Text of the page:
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Faster Is Not Always Better

July 12, 2003

I guess we always knew it: speed has never been the strong suite of government, unless it's something like enacting a Freon ban on the basis of junk science. The announcement of the permanent withdrawal of the British-French supersonic airliner from service joins a long list of similar, failed public enterprises, although at 34 years, this particular boondoggle has lasted longer than most of its predecessors.

The Third Reich's majestic dirigibles cruised the world for less than a decade before the Hindenburg went down in flames. The heavily subsidized SS United States went into mothballs less than 15 years after it seized the coveted Blue Riband for crossing the Atlantic in record time in 1952. The fastest thing about Amtrak's much-vaunted Acela "high-speed" train was the speed with which it demonstrated its unserviceability.

Now it's Britain and France's turn to repeat this expensive, wasteful bit of history, at the expense of its citizenry, as usual.

These government excursions into the realm of speed have something peculiar in common: in no case did the adventure yield to a successor that was faster—not from government nor from private industry. The SS United States might be considered to have yielded to faster air transportation, but not to any faster thing of its kind—a ship. No compact disk ran the Concorde phonograph record out of favor; no Gigahertz microchip knocked this MegaHertz chip off its throne—that kind of stuff only occurs where real entrepreneurs use the funds of willing, risk-bearing investors to seek a profit.

This Concorde was not just the proud enterprise of government, but even the product of a consortium of governments! Accounting being the imponderable, not to say fraud-ridden, sort of activity it is, we will of course never know just how much this grand project took both from the taxpayers supporting it and from the private aircraft manufacturers and airlines competing against it.

But for all the monopolies government enjoys, one monopoly it doesn't enjoy is that of malinvestment. From Ford's Edsel to Enron's Broadband, private industry has presented an ongoing spectacle of investors' funds being wasted in costly, unsuccessful enterprises. Mercifully, the waste in these cases is only of the investments of volunteers seeking a profit by assuming risk, not that of taxpayers forced to pay amounts bearing not even a trace of a relationship to the benefits that might accrue to said payers.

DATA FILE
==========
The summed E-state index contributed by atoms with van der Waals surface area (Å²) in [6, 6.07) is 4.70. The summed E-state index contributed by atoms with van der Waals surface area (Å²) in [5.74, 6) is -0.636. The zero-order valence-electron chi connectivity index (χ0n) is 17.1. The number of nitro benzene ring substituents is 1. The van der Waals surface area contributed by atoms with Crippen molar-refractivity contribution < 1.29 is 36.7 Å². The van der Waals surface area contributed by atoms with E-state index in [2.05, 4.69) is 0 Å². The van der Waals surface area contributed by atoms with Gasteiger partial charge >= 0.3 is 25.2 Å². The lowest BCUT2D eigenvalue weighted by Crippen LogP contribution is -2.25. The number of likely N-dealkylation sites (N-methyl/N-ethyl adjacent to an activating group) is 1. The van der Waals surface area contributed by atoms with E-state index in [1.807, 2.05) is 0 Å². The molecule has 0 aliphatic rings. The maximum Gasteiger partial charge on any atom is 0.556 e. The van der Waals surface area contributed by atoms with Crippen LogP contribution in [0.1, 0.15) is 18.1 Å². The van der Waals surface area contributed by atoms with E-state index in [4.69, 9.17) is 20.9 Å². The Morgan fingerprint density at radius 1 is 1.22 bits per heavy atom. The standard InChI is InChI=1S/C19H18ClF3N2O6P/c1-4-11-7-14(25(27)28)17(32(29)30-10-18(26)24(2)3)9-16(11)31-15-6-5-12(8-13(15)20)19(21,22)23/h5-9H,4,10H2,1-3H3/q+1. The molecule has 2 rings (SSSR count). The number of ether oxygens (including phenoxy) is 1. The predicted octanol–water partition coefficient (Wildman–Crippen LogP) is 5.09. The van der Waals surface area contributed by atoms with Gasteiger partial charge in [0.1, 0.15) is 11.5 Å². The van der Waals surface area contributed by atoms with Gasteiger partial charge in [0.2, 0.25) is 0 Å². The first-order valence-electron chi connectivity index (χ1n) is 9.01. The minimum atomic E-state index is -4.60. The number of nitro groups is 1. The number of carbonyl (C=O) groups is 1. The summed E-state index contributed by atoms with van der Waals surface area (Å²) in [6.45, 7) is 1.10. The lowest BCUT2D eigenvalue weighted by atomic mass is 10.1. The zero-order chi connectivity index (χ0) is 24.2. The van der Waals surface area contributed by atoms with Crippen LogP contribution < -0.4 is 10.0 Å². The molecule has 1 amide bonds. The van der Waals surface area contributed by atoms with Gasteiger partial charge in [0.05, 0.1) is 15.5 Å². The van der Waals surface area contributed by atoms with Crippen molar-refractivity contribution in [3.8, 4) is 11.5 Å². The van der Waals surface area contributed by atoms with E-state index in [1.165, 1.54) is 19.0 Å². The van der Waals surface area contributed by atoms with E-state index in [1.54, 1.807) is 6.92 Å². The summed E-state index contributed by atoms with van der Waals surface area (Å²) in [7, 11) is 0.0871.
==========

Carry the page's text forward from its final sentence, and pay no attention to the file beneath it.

And what about those private malinvestments? They've been demonstrated time and again in this space to be far larger and more-common as a consequence of manipulations of the "money" supply by . . . government than they would be with a private, commodity-based money supply. Is there an echo in here?

Charitably, perhaps we should conclude that commercial supersonic air travel is something that we (the world economy) just cannot afford, or, at least, does not desire to afford. It is the market which determines whether and to what extent certain services such as speed are desired by society relative to competing demands on resources.

From the point of view of economics, no one can say a priori that faster is always and everywhere better. It may need to take a back seat to other priorities, like cheap tickets or mass availability or frequency of travel opportunities. No bureaucracy can make these resource-allocation decisions autonomously. The answer to the question "what is economical" can only be answered within the framework of the market process itself.

Well oddly, since the time the Concorde was introduced in 1969, the main thing we seem to have been able to afford more of—a great deal more of—is government. In Europe, home of the Concorde, the percentage of Gross Domestic Product taken by government rose from 32 percent to 40 percent[1], and unlike the Concorde, it continues to rise. How much richer indeed, 34 years on, might we have been if we had only been left as unfree as we then were to produce and exchange value among ourselves without the wasteful, demoralizing albatross of the tax collector hanging ever more-heavily around our necks?

And there, finally, is the ultimate irony: in all likelihood, the reason the world economy demonstrably can't afford supersonic air service is . . . the Concorde itself, and all the thousands and thousands of similar, wasteful boondoggles that have come but not necessarily gone, both before and after the Concorde.

But lovers of technology and high-speed air transport take heart! This art is not dead, but still practiced all over the world today, even as you read, by the one entity that can still "afford" such a thing. Hint: they don't sell tickets.


Joe Potts studies economics at his home in South Florida. pottsf@msn.com

[1] OECD Europe members 1975–2000.


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